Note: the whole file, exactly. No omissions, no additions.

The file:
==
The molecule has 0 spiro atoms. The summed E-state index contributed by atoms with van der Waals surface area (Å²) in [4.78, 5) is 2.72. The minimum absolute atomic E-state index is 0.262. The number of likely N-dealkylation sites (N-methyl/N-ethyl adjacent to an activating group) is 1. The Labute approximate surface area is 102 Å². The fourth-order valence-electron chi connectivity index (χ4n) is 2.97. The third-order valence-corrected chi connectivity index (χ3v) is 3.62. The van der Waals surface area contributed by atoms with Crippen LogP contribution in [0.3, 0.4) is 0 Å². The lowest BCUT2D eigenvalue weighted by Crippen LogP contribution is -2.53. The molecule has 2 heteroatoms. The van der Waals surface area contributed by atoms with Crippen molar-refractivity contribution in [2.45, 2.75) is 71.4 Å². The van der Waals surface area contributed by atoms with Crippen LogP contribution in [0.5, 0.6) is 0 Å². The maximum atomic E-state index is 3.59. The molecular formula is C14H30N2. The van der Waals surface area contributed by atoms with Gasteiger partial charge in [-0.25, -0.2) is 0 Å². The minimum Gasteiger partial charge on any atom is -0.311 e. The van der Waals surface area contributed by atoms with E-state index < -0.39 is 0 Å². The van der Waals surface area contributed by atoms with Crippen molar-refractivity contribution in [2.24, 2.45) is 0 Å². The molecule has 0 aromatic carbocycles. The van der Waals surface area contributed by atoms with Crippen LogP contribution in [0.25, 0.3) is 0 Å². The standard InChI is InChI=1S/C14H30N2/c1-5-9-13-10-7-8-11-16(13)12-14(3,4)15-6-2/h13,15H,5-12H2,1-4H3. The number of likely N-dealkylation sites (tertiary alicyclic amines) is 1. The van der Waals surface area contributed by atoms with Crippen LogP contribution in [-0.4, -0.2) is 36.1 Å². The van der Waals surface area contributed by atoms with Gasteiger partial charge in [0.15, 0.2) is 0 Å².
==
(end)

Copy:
The molecule has 0 spiro atoms. The summed E-state index contributed by atoms with van der Waals surface area (Å²) in [4.78, 5) is 2.72. The minimum absolute atomic E-state index is 0.262. The number of likely N-dealkylation sites (N-methyl/N-ethyl adjacent to an activating group) is 1. The Labute approximate surface area is 102 Å². The fourth-order valence-electron chi connectivity index (χ4n) is 2.97. The third-order valence-corrected chi connectivity index (χ3v) is 3.62. The van der Waals surface area contributed by atoms with Crippen LogP contribution in [0.3, 0.4) is 0 Å². The lowest BCUT2D eigenvalue weighted by Crippen LogP contribution is -2.53. The molecule has 2 heteroatoms. The van der Waals surface area contributed by atoms with Crippen molar-refractivity contribution in [2.45, 2.75) is 71.4 Å². The van der Waals surface area contributed by atoms with Crippen LogP contribution in [0.5, 0.6) is 0 Å². The maximum atomic E-state index is 3.59. The molecular formula is C14H30N2. The van der Waals surface area contributed by atoms with Gasteiger partial charge in [-0.25, -0.2) is 0 Å². The minimum Gasteiger partial charge on any atom is -0.311 e. The van der Waals surface area contributed by atoms with E-state index < -0.39 is 0 Å². The van der Waals surface area contributed by atoms with Crippen molar-refractivity contribution in [2.24, 2.45) is 0 Å². The molecule has 0 aromatic carbocycles. The van der Waals surface area contributed by atoms with Crippen LogP contribution in [0.25, 0.3) is 0 Å². The standard InChI is InChI=1S/C14H30N2/c1-5-9-13-10-7-8-11-16(13)12-14(3,4)15-6-2/h13,15H,5-12H2,1-4H3. The number of likely N-dealkylation sites (tertiary alicyclic amines) is 1. The van der Waals surface area contributed by atoms with Crippen LogP contribution in [-0.4, -0.2) is 36.1 Å². The van der Waals surface area contributed by atoms with Gasteiger partial charge in [0.15, 0.2) is 0 Å².